Policy Watch

January 1, 2007

The title of this column is the slogan from World AIDS Day 2006, and as we look to 2007 and a new Congress, a more appropriate slogan could not have been chosen. However, rather than keeping the promise, we are only slightly farther ahead than we were 1, 5, 10, or even 20 years ago and at some risk of going backward, as evinced by the sobering information made available through the World Health Organization (WHO) and the CDC.

The title of this column is the slogan from World AIDS Day 2006, and as we look to 2007 and a new Congress, a more appropriate slogan could not have been chosen. However, rather than keeping the promise, we are only slightly farther ahead than we were 1, 5, 10, or even 20 years ago and at some risk of going backward, as evinced by the sobering information made available through the World Health Organization (WHO) and the CDC.

First, the international perspective:

  • According to the latest figures . . . an estimated 39.5 million people are living with HIV infection. There were 4.3 million new infections in 2006, with 2.8 million (65%) of these occurring in sub-Saharan Africa and important increases in Eastern Europe and Central Asia, where there are some indications that infection rates have risen by more than 50% since 2004. In 2006, 2.9 million people died of AIDS-related illnesses.


  • New data suggest that where HIV prevention programmes have not been sustained and/or adapted as epidemics have changedÑinfection rates in some countries are staying the same or going back up.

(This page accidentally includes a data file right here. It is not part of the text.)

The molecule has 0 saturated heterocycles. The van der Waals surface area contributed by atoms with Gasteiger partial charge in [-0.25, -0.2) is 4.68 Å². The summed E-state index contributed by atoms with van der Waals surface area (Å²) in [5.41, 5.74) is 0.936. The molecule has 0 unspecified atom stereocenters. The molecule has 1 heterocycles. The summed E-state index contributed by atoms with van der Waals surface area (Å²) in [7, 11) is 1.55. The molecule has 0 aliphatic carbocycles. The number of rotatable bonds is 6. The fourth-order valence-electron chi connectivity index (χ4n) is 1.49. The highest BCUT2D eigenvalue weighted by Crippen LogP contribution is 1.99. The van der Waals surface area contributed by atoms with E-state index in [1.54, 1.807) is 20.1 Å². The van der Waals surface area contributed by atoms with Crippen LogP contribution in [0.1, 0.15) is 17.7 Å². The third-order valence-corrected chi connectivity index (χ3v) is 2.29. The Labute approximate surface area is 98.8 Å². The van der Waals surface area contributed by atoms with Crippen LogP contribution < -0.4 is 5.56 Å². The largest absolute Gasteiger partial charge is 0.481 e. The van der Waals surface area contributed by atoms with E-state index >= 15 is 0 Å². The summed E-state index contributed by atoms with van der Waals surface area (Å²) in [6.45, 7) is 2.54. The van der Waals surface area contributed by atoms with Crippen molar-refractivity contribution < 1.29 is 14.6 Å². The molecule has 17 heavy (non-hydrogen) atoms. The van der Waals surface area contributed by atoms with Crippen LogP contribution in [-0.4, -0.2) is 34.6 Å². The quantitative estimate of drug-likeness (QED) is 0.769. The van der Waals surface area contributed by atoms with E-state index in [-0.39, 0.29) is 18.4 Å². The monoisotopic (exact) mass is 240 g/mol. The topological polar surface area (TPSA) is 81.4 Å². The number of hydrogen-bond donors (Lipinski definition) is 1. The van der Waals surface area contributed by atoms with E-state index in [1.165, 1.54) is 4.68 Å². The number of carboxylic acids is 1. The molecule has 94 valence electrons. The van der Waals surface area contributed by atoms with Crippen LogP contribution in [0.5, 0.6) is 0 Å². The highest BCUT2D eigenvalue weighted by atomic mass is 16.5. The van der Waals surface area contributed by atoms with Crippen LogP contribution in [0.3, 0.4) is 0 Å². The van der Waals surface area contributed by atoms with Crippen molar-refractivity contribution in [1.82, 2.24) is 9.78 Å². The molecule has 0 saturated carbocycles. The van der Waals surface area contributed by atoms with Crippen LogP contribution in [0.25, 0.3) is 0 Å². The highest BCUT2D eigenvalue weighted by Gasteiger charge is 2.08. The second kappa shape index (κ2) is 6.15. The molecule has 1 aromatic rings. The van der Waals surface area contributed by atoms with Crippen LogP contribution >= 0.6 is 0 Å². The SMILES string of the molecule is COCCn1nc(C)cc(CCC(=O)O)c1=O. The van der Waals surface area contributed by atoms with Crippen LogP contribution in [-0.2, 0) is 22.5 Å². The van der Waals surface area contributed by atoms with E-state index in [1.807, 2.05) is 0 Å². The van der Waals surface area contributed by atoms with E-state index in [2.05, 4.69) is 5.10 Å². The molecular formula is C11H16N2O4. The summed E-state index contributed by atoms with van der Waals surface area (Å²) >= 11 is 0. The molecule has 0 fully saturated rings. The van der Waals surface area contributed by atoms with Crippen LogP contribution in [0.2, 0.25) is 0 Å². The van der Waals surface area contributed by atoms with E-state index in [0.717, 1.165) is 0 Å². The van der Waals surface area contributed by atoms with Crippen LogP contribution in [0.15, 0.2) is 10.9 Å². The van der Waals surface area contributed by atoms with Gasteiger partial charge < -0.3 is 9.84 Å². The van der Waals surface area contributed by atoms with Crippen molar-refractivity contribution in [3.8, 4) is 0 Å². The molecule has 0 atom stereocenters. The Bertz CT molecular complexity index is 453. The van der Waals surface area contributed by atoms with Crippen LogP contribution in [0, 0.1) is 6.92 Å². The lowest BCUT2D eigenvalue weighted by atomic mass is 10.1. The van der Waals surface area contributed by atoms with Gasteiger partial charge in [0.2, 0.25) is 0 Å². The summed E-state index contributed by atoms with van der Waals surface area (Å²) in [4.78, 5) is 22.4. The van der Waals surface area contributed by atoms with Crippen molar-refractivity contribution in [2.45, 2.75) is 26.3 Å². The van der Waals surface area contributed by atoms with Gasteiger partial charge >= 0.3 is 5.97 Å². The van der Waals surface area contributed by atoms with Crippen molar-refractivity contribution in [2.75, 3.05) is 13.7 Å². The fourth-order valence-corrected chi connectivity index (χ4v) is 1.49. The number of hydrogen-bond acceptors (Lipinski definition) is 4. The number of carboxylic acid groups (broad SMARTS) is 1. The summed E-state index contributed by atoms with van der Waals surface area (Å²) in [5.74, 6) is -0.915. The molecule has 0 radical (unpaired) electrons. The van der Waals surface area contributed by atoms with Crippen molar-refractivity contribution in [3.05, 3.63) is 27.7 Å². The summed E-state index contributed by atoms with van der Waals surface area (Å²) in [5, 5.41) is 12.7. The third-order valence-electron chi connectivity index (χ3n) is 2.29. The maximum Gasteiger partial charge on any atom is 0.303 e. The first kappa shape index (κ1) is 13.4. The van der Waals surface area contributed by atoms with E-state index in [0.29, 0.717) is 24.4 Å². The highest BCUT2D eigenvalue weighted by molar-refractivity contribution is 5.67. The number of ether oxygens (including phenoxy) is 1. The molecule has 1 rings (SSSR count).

• In North America and Western Europe, HIV prevention programmes have often not been sustained and the number of new infections has remained the same. Similarly in low- and middle-income countries, there are only a few examples of countries that have actually reduced new infections. And some countries that had showed earlier successes in reducing new infections, such as Uganda, have either slowed [the decline] or are now experiencing increasing infection rates.1


  • And in the United States, the October 23, 2006 issue of Advanced Data includes the following information:


  • In 2002, . . . 13.5% of black college graduates were at increased risk for HIV, compared with 29.5% of blacks with less than a high school education. Overall, 12.7% of men and 10.0% of women (a total of 10.6 million persons aged 22 to 44 years) reported sexual or drug-related behaviors that placed them at increased risk for HIV.2